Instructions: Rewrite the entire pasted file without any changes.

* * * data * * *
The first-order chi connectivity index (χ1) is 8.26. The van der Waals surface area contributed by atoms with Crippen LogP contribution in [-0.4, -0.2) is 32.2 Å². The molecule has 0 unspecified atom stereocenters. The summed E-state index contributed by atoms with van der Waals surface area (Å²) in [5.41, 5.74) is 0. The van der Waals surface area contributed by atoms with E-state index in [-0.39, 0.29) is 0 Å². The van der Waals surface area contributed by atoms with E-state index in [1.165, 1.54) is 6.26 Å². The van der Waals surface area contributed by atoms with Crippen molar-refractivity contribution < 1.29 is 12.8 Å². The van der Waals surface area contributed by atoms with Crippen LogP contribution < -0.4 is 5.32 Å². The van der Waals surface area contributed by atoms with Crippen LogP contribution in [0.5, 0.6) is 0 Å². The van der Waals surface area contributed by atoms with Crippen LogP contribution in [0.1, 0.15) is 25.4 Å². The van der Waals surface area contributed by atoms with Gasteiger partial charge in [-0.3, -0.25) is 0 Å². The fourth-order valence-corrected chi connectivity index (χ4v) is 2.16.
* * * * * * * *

The first-order chi connectivity index (χ1) is 8.26. The van der Waals surface area contributed by atoms with Crippen LogP contribution in [-0.4, -0.2) is 32.2 Å². The molecule has 0 unspecified atom stereocenters. The summed E-state index contributed by atoms with van der Waals surface area (Å²) in [5.41, 5.74) is 0. The van der Waals surface area contributed by atoms with E-state index in [-0.39, 0.29) is 0 Å². The van der Waals surface area contributed by atoms with E-state index in [1.165, 1.54) is 6.26 Å². The van der Waals surface area contributed by atoms with Crippen molar-refractivity contribution < 1.29 is 12.8 Å². The van der Waals surface area contributed by atoms with Crippen LogP contribution < -0.4 is 5.32 Å². The van der Waals surface area contributed by atoms with Crippen LogP contribution in [0.5, 0.6) is 0 Å². The van der Waals surface area contributed by atoms with Crippen LogP contribution in [0.1, 0.15) is 25.4 Å². The van der Waals surface area contributed by atoms with Gasteiger partial charge in [-0.3, -0.25) is 0 Å². The fourth-order valence-corrected chi connectivity index (χ4v) is 2.16.